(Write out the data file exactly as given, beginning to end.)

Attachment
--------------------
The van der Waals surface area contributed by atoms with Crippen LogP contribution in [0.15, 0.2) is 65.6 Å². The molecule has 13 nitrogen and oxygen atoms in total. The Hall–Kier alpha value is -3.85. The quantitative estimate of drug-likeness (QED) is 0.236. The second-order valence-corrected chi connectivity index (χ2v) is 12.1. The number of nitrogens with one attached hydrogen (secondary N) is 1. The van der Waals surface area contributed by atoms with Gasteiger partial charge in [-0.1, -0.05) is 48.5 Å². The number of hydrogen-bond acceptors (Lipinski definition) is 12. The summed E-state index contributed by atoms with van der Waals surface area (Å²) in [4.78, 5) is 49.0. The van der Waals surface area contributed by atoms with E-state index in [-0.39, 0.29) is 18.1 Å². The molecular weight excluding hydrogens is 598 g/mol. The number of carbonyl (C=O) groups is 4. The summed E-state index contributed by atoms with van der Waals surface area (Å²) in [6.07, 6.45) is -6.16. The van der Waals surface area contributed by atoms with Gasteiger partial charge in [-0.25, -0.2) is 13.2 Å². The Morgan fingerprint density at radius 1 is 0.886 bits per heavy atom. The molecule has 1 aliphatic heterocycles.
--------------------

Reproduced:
The van der Waals surface area contributed by atoms with Crippen LogP contribution in [0.15, 0.2) is 65.6 Å². The molecule has 13 nitrogen and oxygen atoms in total. The Hall–Kier alpha value is -3.85. The quantitative estimate of drug-likeness (QED) is 0.236. The second-order valence-corrected chi connectivity index (χ2v) is 12.1. The number of nitrogens with one attached hydrogen (secondary N) is 1. The van der Waals surface area contributed by atoms with Gasteiger partial charge in [-0.1, -0.05) is 48.5 Å². The number of hydrogen-bond acceptors (Lipinski definition) is 12. The summed E-state index contributed by atoms with van der Waals surface area (Å²) in [4.78, 5) is 49.0. The van der Waals surface area contributed by atoms with E-state index in [-0.39, 0.29) is 18.1 Å². The molecular weight excluding hydrogens is 598 g/mol. The number of carbonyl (C=O) groups is 4. The summed E-state index contributed by atoms with van der Waals surface area (Å²) in [6.07, 6.45) is -6.16. The van der Waals surface area contributed by atoms with Gasteiger partial charge in [-0.25, -0.2) is 13.2 Å². The Morgan fingerprint density at radius 1 is 0.886 bits per heavy atom. The molecule has 1 aliphatic heterocycles.